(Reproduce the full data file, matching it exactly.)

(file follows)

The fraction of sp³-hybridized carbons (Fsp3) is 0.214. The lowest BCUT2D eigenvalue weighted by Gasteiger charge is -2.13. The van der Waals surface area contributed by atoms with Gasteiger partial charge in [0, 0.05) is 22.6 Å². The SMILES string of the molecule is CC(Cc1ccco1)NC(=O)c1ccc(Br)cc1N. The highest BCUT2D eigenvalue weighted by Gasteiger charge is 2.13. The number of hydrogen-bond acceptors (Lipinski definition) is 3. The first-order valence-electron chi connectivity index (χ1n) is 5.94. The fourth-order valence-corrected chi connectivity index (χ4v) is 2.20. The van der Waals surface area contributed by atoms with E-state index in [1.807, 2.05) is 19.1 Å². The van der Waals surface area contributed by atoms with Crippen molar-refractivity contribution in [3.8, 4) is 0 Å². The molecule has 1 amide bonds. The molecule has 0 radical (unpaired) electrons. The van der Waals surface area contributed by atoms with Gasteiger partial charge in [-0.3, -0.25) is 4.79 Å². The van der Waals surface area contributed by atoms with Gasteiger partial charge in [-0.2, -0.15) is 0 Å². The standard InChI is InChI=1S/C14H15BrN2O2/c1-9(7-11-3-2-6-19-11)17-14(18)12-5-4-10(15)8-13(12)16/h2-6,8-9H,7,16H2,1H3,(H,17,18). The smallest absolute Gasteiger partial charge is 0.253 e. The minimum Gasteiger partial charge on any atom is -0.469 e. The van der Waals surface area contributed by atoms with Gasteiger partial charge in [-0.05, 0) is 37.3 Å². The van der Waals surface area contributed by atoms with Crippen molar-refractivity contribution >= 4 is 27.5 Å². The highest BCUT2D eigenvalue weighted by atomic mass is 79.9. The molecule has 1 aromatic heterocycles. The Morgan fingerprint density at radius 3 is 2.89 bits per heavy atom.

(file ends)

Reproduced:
The fraction of sp³-hybridized carbons (Fsp3) is 0.214. The lowest BCUT2D eigenvalue weighted by Gasteiger charge is -2.13. The van der Waals surface area contributed by atoms with Gasteiger partial charge in [0, 0.05) is 22.6 Å². The SMILES string of the molecule is CC(Cc1ccco1)NC(=O)c1ccc(Br)cc1N. The highest BCUT2D eigenvalue weighted by Gasteiger charge is 2.13. The number of hydrogen-bond acceptors (Lipinski definition) is 3. The first-order valence-electron chi connectivity index (χ1n) is 5.94. The fourth-order valence-corrected chi connectivity index (χ4v) is 2.20. The van der Waals surface area contributed by atoms with E-state index in [1.807, 2.05) is 19.1 Å². The van der Waals surface area contributed by atoms with Crippen molar-refractivity contribution in [3.8, 4) is 0 Å². The molecule has 1 amide bonds. The molecule has 0 radical (unpaired) electrons. The van der Waals surface area contributed by atoms with Gasteiger partial charge in [-0.3, -0.25) is 4.79 Å². The van der Waals surface area contributed by atoms with Gasteiger partial charge in [-0.2, -0.15) is 0 Å². The standard InChI is InChI=1S/C14H15BrN2O2/c1-9(7-11-3-2-6-19-11)17-14(18)12-5-4-10(15)8-13(12)16/h2-6,8-9H,7,16H2,1H3,(H,17,18). The smallest absolute Gasteiger partial charge is 0.253 e. The minimum Gasteiger partial charge on any atom is -0.469 e. The van der Waals surface area contributed by atoms with Gasteiger partial charge in [-0.05, 0) is 37.3 Å². The van der Waals surface area contributed by atoms with Crippen molar-refractivity contribution >= 4 is 27.5 Å². The highest BCUT2D eigenvalue weighted by atomic mass is 79.9. The molecule has 1 aromatic heterocycles. The Morgan fingerprint density at radius 3 is 2.89 bits per heavy atom.